Wednesday, July 17, 2013

the problem of the book

Robert Keable Row wrote the Educational Meaning of Manual Arts and Industry, in 1909. In it he states:
Not withstanding all that has been spoken and written regarding education, it seems probable that the great majority of persons fail utterly to comprehend the meaning of the educative process. The most common misapprehension is the confusion of schooling, scholarship, an acquaintance with books, with eduction. Of one person it is said, "His parents gave him an excellent education, but he has never amounted to anything. He has failed in everything he has undertaken." Another man who has proved himself unusually efficient in a calling requiring ability, sound judgement, and skill is spoken of as "uneducated.

The fact is, the first man was not educated; he was merely schooled. Possibly nature gave him little that could be educated, or the years spent over books may unfitted him for the kind of work he might have done with success, if his schooling had been along different lines. The second man was merely "unschooled," unscholarly. But he must have had experiences, process of training, that developed his power to do the things in which he had succeeded. Ultimately this must be the test of education, the judgement to determine what is worth doing, and the ability to do that thing well.
This is an interesting quote as it points to the schools job of setting lives in motion. A common question is modern education is "what things are worth knowing," whereas, Row asks, "what things are worth doing." His assumption is that children are to be set on an active path that adds to their ability to contribute certain things of value to family, and community...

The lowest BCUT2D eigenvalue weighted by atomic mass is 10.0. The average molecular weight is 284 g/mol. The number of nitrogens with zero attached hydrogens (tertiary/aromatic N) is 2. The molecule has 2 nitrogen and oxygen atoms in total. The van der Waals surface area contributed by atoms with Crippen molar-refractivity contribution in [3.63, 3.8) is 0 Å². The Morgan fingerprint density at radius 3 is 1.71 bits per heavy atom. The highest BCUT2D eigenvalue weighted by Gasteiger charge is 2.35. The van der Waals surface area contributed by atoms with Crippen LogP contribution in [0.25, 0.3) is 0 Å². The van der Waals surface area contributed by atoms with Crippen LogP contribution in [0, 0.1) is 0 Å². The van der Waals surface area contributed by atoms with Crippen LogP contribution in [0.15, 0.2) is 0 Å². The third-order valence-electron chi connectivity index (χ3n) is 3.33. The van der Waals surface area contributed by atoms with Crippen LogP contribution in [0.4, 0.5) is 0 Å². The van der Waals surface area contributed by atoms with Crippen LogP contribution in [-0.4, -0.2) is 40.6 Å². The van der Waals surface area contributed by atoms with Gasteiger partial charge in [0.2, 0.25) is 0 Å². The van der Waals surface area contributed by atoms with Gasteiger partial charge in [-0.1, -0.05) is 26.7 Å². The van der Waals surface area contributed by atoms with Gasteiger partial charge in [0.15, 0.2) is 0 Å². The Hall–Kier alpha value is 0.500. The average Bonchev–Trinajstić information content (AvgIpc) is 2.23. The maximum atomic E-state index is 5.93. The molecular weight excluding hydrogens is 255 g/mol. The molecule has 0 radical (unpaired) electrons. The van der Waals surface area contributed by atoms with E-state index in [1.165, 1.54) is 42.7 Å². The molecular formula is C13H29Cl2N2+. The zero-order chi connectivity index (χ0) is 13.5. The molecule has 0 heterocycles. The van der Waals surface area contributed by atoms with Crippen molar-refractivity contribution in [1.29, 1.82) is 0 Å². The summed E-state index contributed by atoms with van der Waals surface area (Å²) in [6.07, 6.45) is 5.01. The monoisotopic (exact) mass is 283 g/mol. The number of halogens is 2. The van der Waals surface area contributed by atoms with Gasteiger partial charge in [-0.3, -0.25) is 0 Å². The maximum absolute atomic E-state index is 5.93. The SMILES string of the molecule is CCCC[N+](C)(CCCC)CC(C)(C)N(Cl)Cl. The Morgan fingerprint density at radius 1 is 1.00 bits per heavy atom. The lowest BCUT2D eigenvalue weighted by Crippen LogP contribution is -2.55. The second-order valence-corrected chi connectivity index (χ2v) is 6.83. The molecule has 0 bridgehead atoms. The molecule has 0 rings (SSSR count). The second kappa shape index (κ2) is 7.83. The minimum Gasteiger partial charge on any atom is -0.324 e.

We had two days of amazing public hearing in Eureka Springs. Hopefully, these hearings which should have taken place before the project was planned through our community, will be the beginning of the end of the proposal. SWEPCO should, if they were listening to the folks most impacted by their plan, immediately withdraw their proposal from consideration by the Arkansas Public Service Commission. Hopefully the administrative law judge will agree.

Yesterday the attorney for SWEPCO tried to explain to one of our Save the Ozarks volunteers that he was lacking in the ability to fully comprehend their project. If someone can't explain a project in simple terms so that those who are most affected by it can understand, which one is really dumb?

Make, fix and create...

1 comment:

  1. Thoughts that come to mind when reading that awesome quote from Robert Keable Row...

    1. The term - 'book smart'. I immediately went to Google and typed in "book smart vs.". Of course, "common sense" appears. :)

    2. Seems like having more hands-on and apprenticeship type programs in schools would help this.

    3. Seems like we should be doing more to discover the strengths / talents / interests of our students. I am curious as to what some effective ways might be for doing this in schools. I understand that simply being a ‘good listener' may be key, but are there some tools/techniques that are being used as well, to help make the best use of the info discovered about students. I know of a tool promoted by Gallup called StrengthsQuest (link below), but wondered what other tools/techniques you may have seen and/or advise using.